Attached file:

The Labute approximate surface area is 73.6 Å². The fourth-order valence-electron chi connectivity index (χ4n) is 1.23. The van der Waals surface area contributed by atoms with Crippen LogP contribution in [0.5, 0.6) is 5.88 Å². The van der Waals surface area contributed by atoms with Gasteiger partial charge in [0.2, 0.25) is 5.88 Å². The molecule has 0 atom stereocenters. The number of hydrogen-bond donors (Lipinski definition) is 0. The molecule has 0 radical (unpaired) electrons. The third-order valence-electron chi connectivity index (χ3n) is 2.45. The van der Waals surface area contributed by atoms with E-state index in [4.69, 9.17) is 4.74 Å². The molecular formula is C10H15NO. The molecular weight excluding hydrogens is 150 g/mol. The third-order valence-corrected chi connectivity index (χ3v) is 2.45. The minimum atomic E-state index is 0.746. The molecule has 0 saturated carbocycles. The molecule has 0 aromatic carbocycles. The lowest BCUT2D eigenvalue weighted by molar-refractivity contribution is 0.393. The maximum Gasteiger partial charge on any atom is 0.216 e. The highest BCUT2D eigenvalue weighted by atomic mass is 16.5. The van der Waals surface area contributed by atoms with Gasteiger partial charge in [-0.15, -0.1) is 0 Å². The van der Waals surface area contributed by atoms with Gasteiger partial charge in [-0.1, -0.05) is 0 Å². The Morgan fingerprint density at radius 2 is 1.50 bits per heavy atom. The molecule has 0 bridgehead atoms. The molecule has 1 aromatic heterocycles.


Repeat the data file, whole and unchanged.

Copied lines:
The Labute approximate surface area is 73.6 Å². The fourth-order valence-electron chi connectivity index (χ4n) is 1.23. The van der Waals surface area contributed by atoms with Crippen LogP contribution in [0.5, 0.6) is 5.88 Å². The van der Waals surface area contributed by atoms with Gasteiger partial charge in [0.2, 0.25) is 5.88 Å². The molecule has 0 atom stereocenters. The number of hydrogen-bond donors (Lipinski definition) is 0. The molecule has 0 radical (unpaired) electrons. The third-order valence-electron chi connectivity index (χ3n) is 2.45. The van der Waals surface area contributed by atoms with E-state index in [4.69, 9.17) is 4.74 Å². The molecular formula is C10H15NO. The molecular weight excluding hydrogens is 150 g/mol. The third-order valence-corrected chi connectivity index (χ3v) is 2.45. The minimum atomic E-state index is 0.746. The molecule has 0 saturated carbocycles. The molecule has 0 aromatic carbocycles. The lowest BCUT2D eigenvalue weighted by molar-refractivity contribution is 0.393. The maximum Gasteiger partial charge on any atom is 0.216 e. The highest BCUT2D eigenvalue weighted by atomic mass is 16.5. The van der Waals surface area contributed by atoms with Gasteiger partial charge in [-0.15, -0.1) is 0 Å². The van der Waals surface area contributed by atoms with Gasteiger partial charge in [-0.1, -0.05) is 0 Å². The Morgan fingerprint density at radius 2 is 1.50 bits per heavy atom. The molecule has 0 bridgehead atoms. The molecule has 1 aromatic heterocycles.